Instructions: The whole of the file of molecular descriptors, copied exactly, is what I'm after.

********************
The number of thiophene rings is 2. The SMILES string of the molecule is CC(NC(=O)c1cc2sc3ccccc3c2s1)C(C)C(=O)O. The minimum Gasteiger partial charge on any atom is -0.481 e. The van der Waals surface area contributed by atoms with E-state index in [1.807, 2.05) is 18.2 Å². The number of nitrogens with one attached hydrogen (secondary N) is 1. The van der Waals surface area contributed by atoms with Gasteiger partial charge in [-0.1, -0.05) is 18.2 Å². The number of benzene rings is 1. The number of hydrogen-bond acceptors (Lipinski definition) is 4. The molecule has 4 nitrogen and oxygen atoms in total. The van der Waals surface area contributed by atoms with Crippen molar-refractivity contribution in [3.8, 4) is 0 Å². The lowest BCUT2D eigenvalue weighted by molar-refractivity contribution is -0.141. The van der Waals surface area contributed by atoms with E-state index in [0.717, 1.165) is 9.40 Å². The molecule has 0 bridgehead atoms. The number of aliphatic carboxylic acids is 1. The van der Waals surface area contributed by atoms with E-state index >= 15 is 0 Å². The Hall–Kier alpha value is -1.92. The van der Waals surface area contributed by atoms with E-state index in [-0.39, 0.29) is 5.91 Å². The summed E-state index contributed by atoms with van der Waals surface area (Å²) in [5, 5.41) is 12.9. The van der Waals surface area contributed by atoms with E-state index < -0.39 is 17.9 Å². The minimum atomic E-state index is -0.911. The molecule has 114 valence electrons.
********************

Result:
The number of thiophene rings is 2. The SMILES string of the molecule is CC(NC(=O)c1cc2sc3ccccc3c2s1)C(C)C(=O)O. The minimum Gasteiger partial charge on any atom is -0.481 e. The van der Waals surface area contributed by atoms with E-state index in [1.807, 2.05) is 18.2 Å². The number of nitrogens with one attached hydrogen (secondary N) is 1. The van der Waals surface area contributed by atoms with Gasteiger partial charge in [-0.1, -0.05) is 18.2 Å². The number of benzene rings is 1. The number of hydrogen-bond acceptors (Lipinski definition) is 4. The molecule has 4 nitrogen and oxygen atoms in total. The van der Waals surface area contributed by atoms with Crippen molar-refractivity contribution in [3.8, 4) is 0 Å². The lowest BCUT2D eigenvalue weighted by molar-refractivity contribution is -0.141. The van der Waals surface area contributed by atoms with E-state index in [0.717, 1.165) is 9.40 Å². The molecule has 0 bridgehead atoms. The number of aliphatic carboxylic acids is 1. The van der Waals surface area contributed by atoms with E-state index >= 15 is 0 Å². The Hall–Kier alpha value is -1.92. The van der Waals surface area contributed by atoms with E-state index in [-0.39, 0.29) is 5.91 Å². The summed E-state index contributed by atoms with van der Waals surface area (Å²) in [5, 5.41) is 12.9. The van der Waals surface area contributed by atoms with E-state index < -0.39 is 17.9 Å². The minimum atomic E-state index is -0.911. The molecule has 114 valence electrons.